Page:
Tule is a type of plant useful for many things. The Ohlone wove the tule into mats to cover their homes, and also used tules to make rain capes, stuff duck decoys, and make many other useful items. You can still see tules in Pacifica at the water's edge in the natural lake at Sharp Park Golf Course.
The house if made of sun-dried adobe bricks. The bricks are made of clay and straw. The walls are three feet thick downstairs and two feet thick upstairs.
The Ohlone knew how to locate and prepare all kinds of foods.
Here's a list:
mushrooms, hazelnuts, luaren nuts, pine nuts, cherries, buckeyes, clover, poppy, mustard, miner's lettuce, cow parsnip shoots, columbine, milkweed, larkspur, cattail roots, mariposa lily bulbs
strawberries, wild grapes, currants, gooseberries, huckleberries, manzanita berries,
birds, quail, geese, ducks, seabirds and eggs
rabbits - Rabbits were especially useful because they could use the skins for clothing. You needed 200 rabbit skins to make one blanket.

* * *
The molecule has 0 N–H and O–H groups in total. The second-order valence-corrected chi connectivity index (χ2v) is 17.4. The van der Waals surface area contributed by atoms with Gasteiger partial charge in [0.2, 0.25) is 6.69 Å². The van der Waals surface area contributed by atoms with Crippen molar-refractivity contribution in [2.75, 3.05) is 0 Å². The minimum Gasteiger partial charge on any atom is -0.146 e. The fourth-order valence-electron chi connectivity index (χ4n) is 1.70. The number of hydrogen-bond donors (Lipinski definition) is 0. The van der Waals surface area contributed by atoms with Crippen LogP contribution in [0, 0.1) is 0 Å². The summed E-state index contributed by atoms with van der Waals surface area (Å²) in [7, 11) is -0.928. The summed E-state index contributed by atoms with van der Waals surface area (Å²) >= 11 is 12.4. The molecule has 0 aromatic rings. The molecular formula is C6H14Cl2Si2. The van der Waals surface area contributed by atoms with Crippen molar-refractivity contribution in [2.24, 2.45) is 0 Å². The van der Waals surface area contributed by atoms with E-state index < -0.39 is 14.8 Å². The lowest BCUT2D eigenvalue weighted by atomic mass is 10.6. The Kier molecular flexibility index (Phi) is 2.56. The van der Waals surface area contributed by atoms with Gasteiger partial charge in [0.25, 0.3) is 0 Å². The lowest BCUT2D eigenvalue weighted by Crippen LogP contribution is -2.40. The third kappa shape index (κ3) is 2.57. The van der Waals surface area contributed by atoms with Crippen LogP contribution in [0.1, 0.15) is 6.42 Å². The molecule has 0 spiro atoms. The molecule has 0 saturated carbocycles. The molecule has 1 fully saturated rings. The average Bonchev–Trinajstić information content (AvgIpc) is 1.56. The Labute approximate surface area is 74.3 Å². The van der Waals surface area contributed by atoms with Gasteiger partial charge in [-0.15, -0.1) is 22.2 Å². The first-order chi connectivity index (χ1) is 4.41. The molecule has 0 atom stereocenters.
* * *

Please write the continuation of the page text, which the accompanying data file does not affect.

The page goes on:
raccoons, fox, deer, elk, antelope
shellfish - mussels, clams, oysters, olivellas, crabs, barnacles, abalones smelt, salmon, whales
insects - lice, grasshoppers, yellowjacket grubs lizards, snakes, moles, mice, gophers, ground squirrels, wood rats
taboo foods: eagles, buzzards, ravens, owls and frogs
The Ohlone people were seasonal migratory hunter-gatherers who came to Pruristac during mussel season and during the salmon run on San Pedro Creek. They made their homes of willow poles covered with tule mats. Visited Pruristac during mussel season and during the salmon run on San Pedro Creek.
The roof needs an overhang to keep the rain from turning the building into one big mud pie.